The Beginnings of Modern Europe (1250-1450)

By Ephraim Emerton | Go to book overview

CHAPTER VI
THE HUNDRED YEARS' WAR

( 1328--453)

The long conflict between France and England, to which historians have given the name of "The Hundred Years' War," interests us chiefly as an illustration on a great scale of the transition from the mediæval, feudal order of society to the modern, national idea of political organization. Its nearer causes were largely feudal, and its methods were still, to a great extent, those of the earlier period. Its remoter causes, however, and the motives that kept it alive are to be sought on both sides in a steadily growing sense of national unity and national honor. Under the feudal régime it may fairly be said that it mattered little to the landholding aristocracy whether it were under the sovereignty of one king or another. The thing it really cared about was whether its privileges were such as it had a right to expect, and whether these privileges were likely to be fully and honorably maintained. So long as this was the case the barons found their profit and their glory in standing by their king in those undertakings which had a certain national character. But if their rights were tampered with, or if another sovereign offered equal guaranties of privilege, they easily took advantage of the flexible feudal arrangements to shift their allegiance.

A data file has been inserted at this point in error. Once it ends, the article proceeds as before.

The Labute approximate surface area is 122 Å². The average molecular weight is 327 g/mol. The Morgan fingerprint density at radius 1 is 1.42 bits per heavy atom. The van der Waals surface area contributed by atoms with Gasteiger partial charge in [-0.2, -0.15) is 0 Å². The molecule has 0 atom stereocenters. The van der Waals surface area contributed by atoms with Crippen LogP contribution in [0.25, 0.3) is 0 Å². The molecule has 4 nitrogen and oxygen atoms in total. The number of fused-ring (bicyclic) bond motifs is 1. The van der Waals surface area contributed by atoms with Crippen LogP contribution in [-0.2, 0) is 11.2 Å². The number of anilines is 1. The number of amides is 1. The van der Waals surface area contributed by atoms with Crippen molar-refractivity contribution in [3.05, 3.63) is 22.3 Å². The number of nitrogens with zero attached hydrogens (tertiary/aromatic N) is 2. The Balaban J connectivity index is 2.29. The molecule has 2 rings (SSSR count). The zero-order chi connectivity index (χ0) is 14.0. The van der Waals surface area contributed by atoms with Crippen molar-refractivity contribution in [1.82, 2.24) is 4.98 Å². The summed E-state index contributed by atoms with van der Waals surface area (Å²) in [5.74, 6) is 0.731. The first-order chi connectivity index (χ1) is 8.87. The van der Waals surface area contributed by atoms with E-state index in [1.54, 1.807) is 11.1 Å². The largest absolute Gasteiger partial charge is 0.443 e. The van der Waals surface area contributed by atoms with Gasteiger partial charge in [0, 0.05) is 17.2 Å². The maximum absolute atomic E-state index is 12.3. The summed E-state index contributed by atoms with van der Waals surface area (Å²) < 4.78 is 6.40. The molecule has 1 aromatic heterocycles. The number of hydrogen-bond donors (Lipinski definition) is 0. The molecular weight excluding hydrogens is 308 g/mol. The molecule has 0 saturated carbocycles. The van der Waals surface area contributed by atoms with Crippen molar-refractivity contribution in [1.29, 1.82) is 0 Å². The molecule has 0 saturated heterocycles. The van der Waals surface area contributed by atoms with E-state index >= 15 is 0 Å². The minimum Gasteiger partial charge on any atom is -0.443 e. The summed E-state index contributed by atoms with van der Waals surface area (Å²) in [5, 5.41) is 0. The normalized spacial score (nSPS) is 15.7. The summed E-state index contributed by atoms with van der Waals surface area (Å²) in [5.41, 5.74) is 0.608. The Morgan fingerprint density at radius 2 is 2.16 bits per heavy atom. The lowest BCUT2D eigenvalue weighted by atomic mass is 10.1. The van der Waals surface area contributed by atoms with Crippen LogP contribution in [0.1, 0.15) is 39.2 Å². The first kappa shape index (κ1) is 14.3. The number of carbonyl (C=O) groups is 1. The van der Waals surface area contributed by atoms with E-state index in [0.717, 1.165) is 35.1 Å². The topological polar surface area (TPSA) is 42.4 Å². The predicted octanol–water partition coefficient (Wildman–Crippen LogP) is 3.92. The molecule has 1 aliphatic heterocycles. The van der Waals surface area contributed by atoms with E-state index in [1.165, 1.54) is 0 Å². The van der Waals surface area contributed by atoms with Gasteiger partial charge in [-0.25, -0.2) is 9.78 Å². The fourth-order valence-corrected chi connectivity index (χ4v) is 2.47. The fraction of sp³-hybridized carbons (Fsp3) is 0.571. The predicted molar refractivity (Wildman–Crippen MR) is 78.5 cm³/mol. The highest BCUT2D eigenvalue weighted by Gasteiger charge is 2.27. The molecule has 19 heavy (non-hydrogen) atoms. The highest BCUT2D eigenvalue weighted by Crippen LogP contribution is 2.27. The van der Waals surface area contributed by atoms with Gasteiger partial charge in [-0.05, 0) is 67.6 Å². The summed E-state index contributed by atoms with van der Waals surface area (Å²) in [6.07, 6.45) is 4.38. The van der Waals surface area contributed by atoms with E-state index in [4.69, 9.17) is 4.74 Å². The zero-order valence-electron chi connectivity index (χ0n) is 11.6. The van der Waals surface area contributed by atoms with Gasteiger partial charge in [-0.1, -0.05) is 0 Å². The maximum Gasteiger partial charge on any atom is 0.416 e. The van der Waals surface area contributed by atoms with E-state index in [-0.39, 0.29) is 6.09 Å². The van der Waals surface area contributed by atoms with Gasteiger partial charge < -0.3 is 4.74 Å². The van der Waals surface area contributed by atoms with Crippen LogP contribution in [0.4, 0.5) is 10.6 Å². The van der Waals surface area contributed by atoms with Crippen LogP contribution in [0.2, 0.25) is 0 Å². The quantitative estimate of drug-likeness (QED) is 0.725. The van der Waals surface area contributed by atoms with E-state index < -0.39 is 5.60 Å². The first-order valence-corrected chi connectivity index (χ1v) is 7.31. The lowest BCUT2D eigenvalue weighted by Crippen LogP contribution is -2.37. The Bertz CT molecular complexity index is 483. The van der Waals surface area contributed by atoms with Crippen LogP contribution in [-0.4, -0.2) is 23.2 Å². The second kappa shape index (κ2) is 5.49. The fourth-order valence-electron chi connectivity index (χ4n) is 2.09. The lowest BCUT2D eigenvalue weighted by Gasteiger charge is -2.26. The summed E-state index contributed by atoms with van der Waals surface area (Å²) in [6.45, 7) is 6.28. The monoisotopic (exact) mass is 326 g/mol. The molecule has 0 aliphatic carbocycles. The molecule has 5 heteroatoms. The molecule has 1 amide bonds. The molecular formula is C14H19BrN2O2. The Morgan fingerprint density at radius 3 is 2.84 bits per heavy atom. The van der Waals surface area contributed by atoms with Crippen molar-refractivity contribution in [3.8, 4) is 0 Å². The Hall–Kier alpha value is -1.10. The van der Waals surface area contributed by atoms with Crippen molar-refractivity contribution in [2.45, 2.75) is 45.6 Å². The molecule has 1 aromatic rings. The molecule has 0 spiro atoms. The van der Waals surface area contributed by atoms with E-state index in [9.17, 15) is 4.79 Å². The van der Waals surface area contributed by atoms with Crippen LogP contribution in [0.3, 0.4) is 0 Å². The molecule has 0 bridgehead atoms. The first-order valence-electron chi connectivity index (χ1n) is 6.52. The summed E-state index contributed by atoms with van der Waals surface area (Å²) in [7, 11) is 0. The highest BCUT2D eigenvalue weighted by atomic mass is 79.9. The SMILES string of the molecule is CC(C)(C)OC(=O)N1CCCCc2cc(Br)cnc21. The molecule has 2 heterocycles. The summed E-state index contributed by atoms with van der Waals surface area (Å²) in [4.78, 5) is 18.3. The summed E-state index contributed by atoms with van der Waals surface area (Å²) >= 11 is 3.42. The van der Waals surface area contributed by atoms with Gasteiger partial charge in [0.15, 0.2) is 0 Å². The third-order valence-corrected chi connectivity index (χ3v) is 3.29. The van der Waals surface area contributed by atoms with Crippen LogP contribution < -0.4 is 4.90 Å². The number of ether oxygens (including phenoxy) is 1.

Character of
the Struggle

While this is true of both the countries engaged in this desperate struggle, there is evident by the close of the thirteenth century a very marked difference between them. English feudalism had always differed from that of France in its relation to the overlord. The impulse given to the royal power by William the

-252-

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The Beginnings of Modern Europe (1250-1450)
Table of contents

Table of contents

  • Title Page i
  • Preface v
  • Contents xiii
  • LIST OF MAPS xiv
  • The Beginnings of Modern Europe 1
  • Chapter II- The New Empire 47
  • Chapter III- (1300-1409) 106
  • Chapter IV- The Rise of a Middle Class 164
  • Chapter V- The Italian Republics to 1300 215
  • Chapter VI- The Hundred Years'' War 252
  • Chapter VII- The Age of the Councils 311
  • Chapter VIII- The Age of the Despots in Italy 358
  • Chapter IX- The Renaissance in Italy 461
  • Chapter X- The Northern Renaissance 509
  • Index 535
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